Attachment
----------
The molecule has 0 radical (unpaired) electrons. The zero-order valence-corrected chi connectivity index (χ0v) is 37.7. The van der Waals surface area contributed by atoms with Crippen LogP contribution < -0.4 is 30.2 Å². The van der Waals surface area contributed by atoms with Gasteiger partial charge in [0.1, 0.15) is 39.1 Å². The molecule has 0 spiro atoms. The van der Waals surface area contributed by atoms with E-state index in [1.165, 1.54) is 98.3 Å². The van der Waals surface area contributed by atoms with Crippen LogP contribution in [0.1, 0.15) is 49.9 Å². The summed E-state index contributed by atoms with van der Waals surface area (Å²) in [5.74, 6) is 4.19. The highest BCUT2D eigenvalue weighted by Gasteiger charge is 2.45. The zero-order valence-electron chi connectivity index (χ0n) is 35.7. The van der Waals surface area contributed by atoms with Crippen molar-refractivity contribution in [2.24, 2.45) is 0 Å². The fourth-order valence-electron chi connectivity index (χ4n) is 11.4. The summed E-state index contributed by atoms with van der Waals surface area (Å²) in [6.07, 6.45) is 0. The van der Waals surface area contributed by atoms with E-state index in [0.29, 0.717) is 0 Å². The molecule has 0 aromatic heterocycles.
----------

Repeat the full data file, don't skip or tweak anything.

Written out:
The molecule has 0 radical (unpaired) electrons. The zero-order valence-corrected chi connectivity index (χ0v) is 37.7. The van der Waals surface area contributed by atoms with Crippen LogP contribution < -0.4 is 30.2 Å². The van der Waals surface area contributed by atoms with Gasteiger partial charge in [0.1, 0.15) is 39.1 Å². The molecule has 0 spiro atoms. The van der Waals surface area contributed by atoms with E-state index in [1.165, 1.54) is 98.3 Å². The van der Waals surface area contributed by atoms with Crippen LogP contribution in [0.1, 0.15) is 49.9 Å². The summed E-state index contributed by atoms with van der Waals surface area (Å²) in [5.74, 6) is 4.19. The highest BCUT2D eigenvalue weighted by Gasteiger charge is 2.45. The zero-order valence-electron chi connectivity index (χ0n) is 35.7. The van der Waals surface area contributed by atoms with Crippen molar-refractivity contribution in [2.24, 2.45) is 0 Å². The fourth-order valence-electron chi connectivity index (χ4n) is 11.4. The summed E-state index contributed by atoms with van der Waals surface area (Å²) in [6.07, 6.45) is 0. The van der Waals surface area contributed by atoms with E-state index in [0.29, 0.717) is 0 Å². The molecule has 0 aromatic heterocycles.